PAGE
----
March 15, 1918 – Full diary entry:
“Third innoculation for Typhoid. Formed new plattoons. Transferred to 2nd Leut. Cooper.
Very nice – Mason”
Finding other Masons becomes a minor theme in Robert’s 1918 diary. As mentioned previously, it was extremely important to him and his father.
First measles, now typhoid? As a reminder, Robert had only been at Camp Dodge for 17 days at this point. At least he was receiving vaccinations rather than being treated for symptoms of the disease.
A little background from a really interesting article in MinnPost:
Typhoid had been a medical disaster for the U.S. Army in the Spanish-American War (1898) and for the British army in the South African Boer War (1899-1902). Typhoid vaccines were available by World War I, and the U.S. Army made getting those shots mandatory for all its enlisted soldiers. The Army’s typhoid rate fell from 142 infections per 1,000 soldiers during the Spanish-American War to less than 1 per 1,000 soldiers during World War I. Typhoid vaccination “was thought to be a genuine medical success story” of the war.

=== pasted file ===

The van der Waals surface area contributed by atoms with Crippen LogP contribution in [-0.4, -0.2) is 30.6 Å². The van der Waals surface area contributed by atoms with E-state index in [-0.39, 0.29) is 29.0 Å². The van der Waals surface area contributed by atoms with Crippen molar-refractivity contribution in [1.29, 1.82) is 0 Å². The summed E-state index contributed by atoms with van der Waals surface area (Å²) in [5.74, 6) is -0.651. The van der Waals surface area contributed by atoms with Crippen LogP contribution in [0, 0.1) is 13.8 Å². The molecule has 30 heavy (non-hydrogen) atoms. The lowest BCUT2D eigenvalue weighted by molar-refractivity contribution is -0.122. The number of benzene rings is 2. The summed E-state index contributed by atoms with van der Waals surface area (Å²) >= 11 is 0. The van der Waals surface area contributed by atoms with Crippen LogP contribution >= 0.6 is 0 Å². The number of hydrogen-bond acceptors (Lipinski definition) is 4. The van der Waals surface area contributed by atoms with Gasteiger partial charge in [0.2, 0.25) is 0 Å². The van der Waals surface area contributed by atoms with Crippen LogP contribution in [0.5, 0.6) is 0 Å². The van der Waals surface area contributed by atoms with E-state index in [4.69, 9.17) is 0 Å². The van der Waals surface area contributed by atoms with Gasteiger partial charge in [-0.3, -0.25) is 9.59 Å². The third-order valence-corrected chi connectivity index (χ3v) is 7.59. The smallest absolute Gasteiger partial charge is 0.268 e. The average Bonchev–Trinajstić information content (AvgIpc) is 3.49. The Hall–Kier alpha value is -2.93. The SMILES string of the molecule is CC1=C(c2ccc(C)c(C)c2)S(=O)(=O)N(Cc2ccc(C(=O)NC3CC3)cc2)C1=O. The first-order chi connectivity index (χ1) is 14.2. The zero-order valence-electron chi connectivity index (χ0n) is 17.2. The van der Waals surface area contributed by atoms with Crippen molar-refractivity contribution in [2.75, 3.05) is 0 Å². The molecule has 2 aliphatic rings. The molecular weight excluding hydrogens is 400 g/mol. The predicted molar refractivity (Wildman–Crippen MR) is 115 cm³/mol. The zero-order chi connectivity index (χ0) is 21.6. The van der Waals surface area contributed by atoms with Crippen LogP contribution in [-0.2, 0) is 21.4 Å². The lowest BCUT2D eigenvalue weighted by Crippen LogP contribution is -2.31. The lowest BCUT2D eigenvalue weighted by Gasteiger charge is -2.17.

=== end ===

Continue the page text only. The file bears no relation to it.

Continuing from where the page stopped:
Where was Robert today? See the timeline.